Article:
I saw two different movies at two very different theaters on Saturday.
The Cheat at the Niles Essanay Silent Film Museum
I not only attended this screening. I was part of it. I introduced this 1915 Cecil B. DeMille melodrama at the Broncho Billy Silent Film Festival.
Among major American auteurs, DeMille stands alone as something of a punchline. Although his films were almost always commercially successful, they seldom got good reviews about most of them today have not aged well–unless you count their unintended camp value.
But DeMille deserves considerable credit as a pioneer. As much as any individual, he can be called the inventor of Hollywood. Not only was he one of the first filmmakers to build a studio in that particular Los Angeles neighborhood, but he was a genius at that very commercial mix of sex, sin, violence, and Christian morality–all washed down with lurid melodrama.
His early works were often brilliant, and none so much as The Cheat. James Card called it “a towering masterpiece of 1915.” The film stands out with its remarkable use of atmospheric lighting, creating a sense of the exotic, the foreign, and the dangerous. The film also makes brilliant use of Japanese screens, especially in its one truly violent scene.
The Cheat also made a star out of Sessue Hayakawa–it also made him into a matinee idol. At a time of extreme racism in America, women–including white women–swooned over this handsome Japanese immigrant.
It wasn’t just about looks. Hayakawa easily gave an best performance in this film. In 1915, actors were still figuring out the differences between film and stage acting. While his co-stars, Fanny Ward and Jack Dean, appear to be playing for the last row in the balcony, Hayakawa played for the camera.
Make no mistake, The Cheat is a racist film. Hayakawa plays the villain, a Japanese trader who has wormed his way into respectable society. Outward, he’s a polished and proper aristocrat. But he nurses a dangerous, uncontrollable lust for white women, and he lashes out cruelly when he doesn’t get his way with them.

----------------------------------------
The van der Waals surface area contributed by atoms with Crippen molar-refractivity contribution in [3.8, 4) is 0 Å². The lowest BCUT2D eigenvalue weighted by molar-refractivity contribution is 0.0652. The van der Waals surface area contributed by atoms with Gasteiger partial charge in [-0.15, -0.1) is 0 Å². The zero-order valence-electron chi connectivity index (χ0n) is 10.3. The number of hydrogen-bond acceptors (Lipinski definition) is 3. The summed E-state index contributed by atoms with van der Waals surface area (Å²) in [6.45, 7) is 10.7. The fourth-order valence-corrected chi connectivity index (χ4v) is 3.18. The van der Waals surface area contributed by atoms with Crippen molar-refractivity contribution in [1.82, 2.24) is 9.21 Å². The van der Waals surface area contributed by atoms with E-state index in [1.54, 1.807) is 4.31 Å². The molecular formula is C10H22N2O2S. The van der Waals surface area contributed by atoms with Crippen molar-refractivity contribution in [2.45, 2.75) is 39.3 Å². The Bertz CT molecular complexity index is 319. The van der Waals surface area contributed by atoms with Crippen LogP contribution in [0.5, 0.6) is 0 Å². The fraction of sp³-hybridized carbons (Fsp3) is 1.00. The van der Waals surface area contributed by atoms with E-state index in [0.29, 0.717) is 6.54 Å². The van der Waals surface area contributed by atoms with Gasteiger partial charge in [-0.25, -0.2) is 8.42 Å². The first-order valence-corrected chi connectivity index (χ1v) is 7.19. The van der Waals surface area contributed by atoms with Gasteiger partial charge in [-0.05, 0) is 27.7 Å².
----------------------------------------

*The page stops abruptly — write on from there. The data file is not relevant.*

But when you consider that The Cheat came out the same year as The Birth of a Nation, it doesn’t seem so bad.
Although The Cheat was made and released in 1915, all existing prints (to my knowledge) come from a 1918 re-release. By 1918, the USA and Japan were allies in World War I, so Paramount changed the intertitles, making Hayakawa’s character Burmese. (You could do that sort of thing very easily in a silent film.)
The feature was preceded by The Doll House Mystery, an entertaining two-reeler.
The 16mm prints screened for both films were serviceable but not exceptional. There were no tints and some shots looked washed out.
Judith Rosenberg, as usual, did an excellent job accompanying both films on piano.
Ivan’s Childhood at the Pacific Film Archive
Last night, the Pacific Film Archive opened the series The Poetry of Time: Andrei Tarkovsky with his first feature, Ivan’s Childhood. When I first read about this series, I felt it was an opportunity to finally dive into the great Russian director’s work.
And no, Ivan’s Childhood is not a prequel to Eisenstein’s Ivan the Terrible.
The point of Ivan’s Childhood is that Ivan never really gets to have a childhood–or at least not an adolescence. When we first meet him, he’s happy, innocent, and loved by his mother. Then he wakes up from that dream to a far more horrible reality. It’s World War II, and the Germans have killed his family. Only 12 years old, he has joined up with a group of partisans fighting the occupiers.
The soldiers, most of whom love and care for Ivan, want to send him east to safety. But he refuses. His young heart burns only for revenge.
Is Ivan’s Childhood an anti-war film? Hard to say. It doesn’t shrink from the horrors of war, although it represents them entirely as the horrors of Nazi occupation. When the film was made in 1962, the memories of those horrors will still fresh for most Russians; films like this were catharsis, not escapism. And while Ivan’s single-mindedness comes off as strange and sad, it’s also completely understandable. The Nazis made his life impossible, and controlled anger is all he has left.
The film’s black-and-white visuals–mostly of swamp, denuded forests, and ruined buildings–create a sense of loss and sadness that matches the story. It’s a beautiful, haunting tale.
Those images were well supported by the excellent 35mm print screened Saturday night. It was from the PFA’s own collection.
Before the screening, Stanford’s Nariman Skakov introduced both this film and, to a greater extent, Tarkovsky’s general esthetic. He concentrated on the director’s love of very long takes, which was odd, since there are no such takes in Ivan’s Childhood. When he opened the floor up for questions after his talk, he didn’t get many. He should have done the Q&A after the film.